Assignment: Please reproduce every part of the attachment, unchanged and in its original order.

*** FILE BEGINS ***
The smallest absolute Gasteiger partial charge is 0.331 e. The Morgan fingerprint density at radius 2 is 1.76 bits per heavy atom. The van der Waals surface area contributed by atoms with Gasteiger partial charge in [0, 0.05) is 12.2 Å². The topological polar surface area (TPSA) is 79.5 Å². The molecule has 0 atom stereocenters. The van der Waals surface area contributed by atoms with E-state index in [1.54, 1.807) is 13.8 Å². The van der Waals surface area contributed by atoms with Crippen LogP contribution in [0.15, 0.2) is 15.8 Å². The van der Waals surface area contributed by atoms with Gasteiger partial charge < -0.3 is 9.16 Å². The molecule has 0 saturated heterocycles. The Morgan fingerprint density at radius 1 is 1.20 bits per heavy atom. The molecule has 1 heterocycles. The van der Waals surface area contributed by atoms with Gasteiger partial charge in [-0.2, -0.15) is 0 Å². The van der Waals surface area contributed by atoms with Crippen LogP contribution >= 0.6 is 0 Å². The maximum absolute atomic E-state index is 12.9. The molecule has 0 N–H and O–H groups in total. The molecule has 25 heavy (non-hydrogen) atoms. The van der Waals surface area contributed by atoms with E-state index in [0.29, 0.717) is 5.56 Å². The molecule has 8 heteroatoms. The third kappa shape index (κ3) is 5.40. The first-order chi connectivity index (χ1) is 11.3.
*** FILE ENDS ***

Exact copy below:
The smallest absolute Gasteiger partial charge is 0.331 e. The Morgan fingerprint density at radius 2 is 1.76 bits per heavy atom. The van der Waals surface area contributed by atoms with Gasteiger partial charge in [0, 0.05) is 12.2 Å². The topological polar surface area (TPSA) is 79.5 Å². The molecule has 0 atom stereocenters. The van der Waals surface area contributed by atoms with E-state index in [1.54, 1.807) is 13.8 Å². The van der Waals surface area contributed by atoms with Crippen LogP contribution in [0.15, 0.2) is 15.8 Å². The van der Waals surface area contributed by atoms with Gasteiger partial charge < -0.3 is 9.16 Å². The molecule has 0 saturated heterocycles. The Morgan fingerprint density at radius 1 is 1.20 bits per heavy atom. The molecule has 1 heterocycles. The van der Waals surface area contributed by atoms with Gasteiger partial charge in [-0.2, -0.15) is 0 Å². The van der Waals surface area contributed by atoms with Crippen LogP contribution >= 0.6 is 0 Å². The maximum absolute atomic E-state index is 12.9. The molecule has 0 N–H and O–H groups in total. The molecule has 25 heavy (non-hydrogen) atoms. The van der Waals surface area contributed by atoms with E-state index in [0.29, 0.717) is 5.56 Å². The molecule has 8 heteroatoms. The third kappa shape index (κ3) is 5.40. The first-order chi connectivity index (χ1) is 11.3.